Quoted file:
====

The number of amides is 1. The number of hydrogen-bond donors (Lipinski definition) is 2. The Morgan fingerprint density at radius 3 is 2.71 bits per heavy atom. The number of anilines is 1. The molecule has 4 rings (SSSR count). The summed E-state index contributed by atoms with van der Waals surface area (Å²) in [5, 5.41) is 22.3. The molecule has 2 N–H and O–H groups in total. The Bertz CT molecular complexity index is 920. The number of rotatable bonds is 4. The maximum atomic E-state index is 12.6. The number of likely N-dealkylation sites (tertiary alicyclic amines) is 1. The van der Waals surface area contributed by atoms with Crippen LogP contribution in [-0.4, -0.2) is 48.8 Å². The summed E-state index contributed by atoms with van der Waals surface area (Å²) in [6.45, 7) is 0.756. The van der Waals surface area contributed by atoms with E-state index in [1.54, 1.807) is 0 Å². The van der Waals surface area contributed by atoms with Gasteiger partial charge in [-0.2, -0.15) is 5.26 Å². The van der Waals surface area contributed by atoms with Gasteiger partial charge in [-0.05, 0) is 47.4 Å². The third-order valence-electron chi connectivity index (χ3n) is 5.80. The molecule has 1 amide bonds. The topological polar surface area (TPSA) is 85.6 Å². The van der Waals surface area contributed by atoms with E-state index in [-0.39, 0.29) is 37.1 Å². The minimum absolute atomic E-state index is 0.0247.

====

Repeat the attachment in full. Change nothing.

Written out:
The number of amides is 1. The number of hydrogen-bond donors (Lipinski definition) is 2. The Morgan fingerprint density at radius 3 is 2.71 bits per heavy atom. The number of anilines is 1. The molecule has 4 rings (SSSR count). The summed E-state index contributed by atoms with van der Waals surface area (Å²) in [5, 5.41) is 22.3. The molecule has 2 N–H and O–H groups in total. The Bertz CT molecular complexity index is 920. The number of rotatable bonds is 4. The maximum atomic E-state index is 12.6. The number of likely N-dealkylation sites (tertiary alicyclic amines) is 1. The van der Waals surface area contributed by atoms with Crippen LogP contribution in [-0.4, -0.2) is 48.8 Å². The summed E-state index contributed by atoms with van der Waals surface area (Å²) in [6.45, 7) is 0.756. The van der Waals surface area contributed by atoms with E-state index in [1.54, 1.807) is 0 Å². The van der Waals surface area contributed by atoms with Gasteiger partial charge in [-0.2, -0.15) is 5.26 Å². The van der Waals surface area contributed by atoms with Gasteiger partial charge in [-0.05, 0) is 47.4 Å². The third-order valence-electron chi connectivity index (χ3n) is 5.80. The molecule has 1 amide bonds. The topological polar surface area (TPSA) is 85.6 Å². The van der Waals surface area contributed by atoms with E-state index in [-0.39, 0.29) is 37.1 Å². The minimum absolute atomic E-state index is 0.0247.